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We currently have five species of lemur at the Wildheart Animal Sanctuary

Lemurs are only found in Madagascar where an astonishing variety can be found, though, sadly, all species are in decline.

We are proud to demonstrate our dedication to the preservation of animal species and the education of our visitors in two main ways. Firstly by sending funds to support a charity in Madagascar (the MFG) for conservation work there and, secondly, by helping create awareness of the plight of Lemurs and the desperate need to protect the species.

Did you know…? Females are dominant in nearly all species of Lemur.

No one knows quite how many species of Lemur there are. There are lots of disagreements amongst scientists! Lemurs are not monkeys, although they do share a common ancestor. Lemurs are classed as prosimians.

If you love Lemurs, why not enjoy their company up close by visiting our state of the art Lemur Dome?

Walkthrough Dome

Earl

Conservation Status: Critically Endangered

Species: Black & White Ruffed Lemur

Earl joined our family from Paradise Wildlife Park in the summer of 2018. Earl loves attention through the fence from his human carers and is the more dominant of our two males.

Darnell

Conservation Status: Critically Endangered

Species: Black & White Ruffed Lemur

Darnell came to us in the summer of 2018 from Paradise Wildlife Park. Darnell is the lower ranking of our two males and is definitely the more laid-back of the two boys.

Michelle

Conservation Status: Endangered

Species: Ring-tailed Lemur

Michelle arrived at the Wildheart Animal Sanctuary from Chester Zoo when she was about a year old and is the group’s dominant female. This summer, Michelle has asserted her authority with lemurs and humans alike!

Tsingy

Conservation Status: Endangered

Species: Ring-tailed Lemur

Tsingy was born at the Wildheart Animal Sanctuary and was raised by his mother. He is named after the spiky rock formation which occurs within the ring-tailed lemur’s range and the word Tsingy means “to tiptoe”. He is brother to Zebedee and is the lowest ranking of the group. Every year he receives a birthday card from one of his biggest fans, Dame Judi Dench.

Zebedee

Conservation Status: Endangered

Species: Ring-tailed Lemur

Zebedee was born at the Wildheart Animal Sanctuary and raised by his mother. As his name might suggest, Zebedee is a bouncy individual and enjoys interacting with his human carers. He is the older brother to Tsingy.

Catherine

Conservation Status: Critically Endangered

Species: Mongoose Lemur

Born elsewhere in the UK, Catherine came to us from Linton Zoo in 2006. She used to be on the breeding program with McLovin but when he retired, she seemed more than happy with his replacement, cute little Bjork who was also sent from Linton Zoo.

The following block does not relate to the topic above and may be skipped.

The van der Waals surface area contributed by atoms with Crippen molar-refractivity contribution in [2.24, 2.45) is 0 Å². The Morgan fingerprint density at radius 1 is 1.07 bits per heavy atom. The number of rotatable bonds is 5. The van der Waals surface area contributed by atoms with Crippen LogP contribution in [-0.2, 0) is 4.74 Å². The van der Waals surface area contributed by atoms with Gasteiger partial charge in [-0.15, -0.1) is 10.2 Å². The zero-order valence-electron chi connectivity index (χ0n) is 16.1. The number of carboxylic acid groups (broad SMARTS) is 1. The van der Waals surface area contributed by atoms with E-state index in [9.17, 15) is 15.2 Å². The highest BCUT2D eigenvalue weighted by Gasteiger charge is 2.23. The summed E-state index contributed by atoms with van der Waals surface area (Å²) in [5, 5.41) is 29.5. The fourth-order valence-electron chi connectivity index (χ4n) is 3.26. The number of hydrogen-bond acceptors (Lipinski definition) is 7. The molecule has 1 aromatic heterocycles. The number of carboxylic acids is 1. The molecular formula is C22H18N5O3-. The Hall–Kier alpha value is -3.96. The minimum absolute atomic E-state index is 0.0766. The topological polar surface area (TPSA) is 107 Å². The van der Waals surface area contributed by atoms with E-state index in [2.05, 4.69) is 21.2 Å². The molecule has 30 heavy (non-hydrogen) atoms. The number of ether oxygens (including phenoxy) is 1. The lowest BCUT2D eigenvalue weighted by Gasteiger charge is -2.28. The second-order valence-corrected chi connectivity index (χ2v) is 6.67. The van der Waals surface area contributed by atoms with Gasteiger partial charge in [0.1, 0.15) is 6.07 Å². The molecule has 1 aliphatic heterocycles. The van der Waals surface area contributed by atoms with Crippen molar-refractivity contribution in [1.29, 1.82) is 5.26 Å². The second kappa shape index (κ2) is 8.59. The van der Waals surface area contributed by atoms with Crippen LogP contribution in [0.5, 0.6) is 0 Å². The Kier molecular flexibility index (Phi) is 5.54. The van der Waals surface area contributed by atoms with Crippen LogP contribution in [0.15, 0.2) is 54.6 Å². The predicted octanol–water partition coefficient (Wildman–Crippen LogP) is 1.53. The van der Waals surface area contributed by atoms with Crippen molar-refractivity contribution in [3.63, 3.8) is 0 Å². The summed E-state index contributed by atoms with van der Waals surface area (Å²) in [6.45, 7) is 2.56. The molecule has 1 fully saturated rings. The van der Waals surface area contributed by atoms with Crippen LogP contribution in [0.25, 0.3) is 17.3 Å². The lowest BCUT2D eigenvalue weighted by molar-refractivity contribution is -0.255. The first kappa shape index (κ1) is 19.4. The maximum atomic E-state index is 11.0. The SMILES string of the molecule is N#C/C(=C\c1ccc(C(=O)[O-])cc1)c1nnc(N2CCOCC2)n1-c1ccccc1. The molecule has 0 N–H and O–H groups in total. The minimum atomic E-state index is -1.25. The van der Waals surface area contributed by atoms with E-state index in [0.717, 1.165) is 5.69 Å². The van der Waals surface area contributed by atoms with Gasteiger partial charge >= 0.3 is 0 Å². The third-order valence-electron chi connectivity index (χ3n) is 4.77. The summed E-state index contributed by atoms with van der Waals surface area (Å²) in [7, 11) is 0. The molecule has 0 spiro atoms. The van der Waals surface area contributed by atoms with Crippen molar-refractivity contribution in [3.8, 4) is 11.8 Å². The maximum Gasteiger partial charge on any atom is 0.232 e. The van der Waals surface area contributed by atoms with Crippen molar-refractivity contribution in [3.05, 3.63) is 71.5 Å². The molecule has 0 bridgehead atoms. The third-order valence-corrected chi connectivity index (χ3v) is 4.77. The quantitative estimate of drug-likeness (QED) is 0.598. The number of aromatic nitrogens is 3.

Bjork

Conservation Status: Critically Endangered

Species: Mongoose Lemur

Bjork is a cheeky little chappy. Somewhat of a scaredy cat, he is respectful to Catherine and patiently waits his turn for food.

Small Dome

Mangoky

Conservation Status: Endangered

Species: Ring-tailed Lemur

Mangoky is the grand-daughter of Michelle. Rejected at birth by her mother, Mangoky was hand-reared by the dedicated staff of the primate section, and as a result, has never come to grasp lemur rules of socialization. Mangoky therefore spends her time apart from the main family group as sole companion to male Suarez and these two are, happily, a match made in heaven!

Suarez

Conservation Status: Endangered

Species: Ring-tailed Lemur

Suarez came to us in 2011 from Chessington Zoo. He makes the perfect partner for mercurial Mangoky as he is good at doing what he’s told most of the time! But can stand his ground if necessary!

Bonnie

Conservation Status: Critically Endangered

Species: Red-ruffed Lemur

Bonnie was born at Paignton Zoo and came to us in 2011. Our Animal Carers say she is the most lemur like of all our lemurs here at the Sanctuary, as she will fiercely defend her territory!

Mitsio

Conservation Status: Vulnerable

Species: Black Lemur

Mitsio came to us in 2009 from a Zoological Park in France. He has successfully bred two daughters here at the sanctuary. He is a stunningly beautiful and graceful boy who often chooses to allow his favorite humans to give him a little tickle on the top of his head through the habitat mesh.

Antaly & Kintana

orange eye'd lemur

Conservation Status: Vulnerable

Species: Black Lemur

Antaly came along first in 2011 and Kintana (whose name means ‘star’) followed two years later. Unusually, these two females assume joint responsibility for dominance and are affectionately referred to as the ‘tag team’, as they take it in turns to call the shots.

McLovin

Conservation Status: Critically Endangered

Species: Mongoose Lemur

McLovin sadly passed away on 4th April 2023. We suspect he may have been one of the oldest lemurs at what we estimate to be 40 years old. He had the most adorable, huge amber eyes and was incredibly precious to us. Wildborn and captured illegally, McLovin is originally a victim of the pet trade by a Polish sailor. He came to join the breeding program here at the Wildheart Animal Sanctuary in 2009 from Paradise Wildlife Park via a number of European zoos. Although older than any of the other lemurs, he certainly had the character to ward off any human he disliked!
McLovin is an icon of the Sanctuary and the sorely missed by all those who knew and loved him.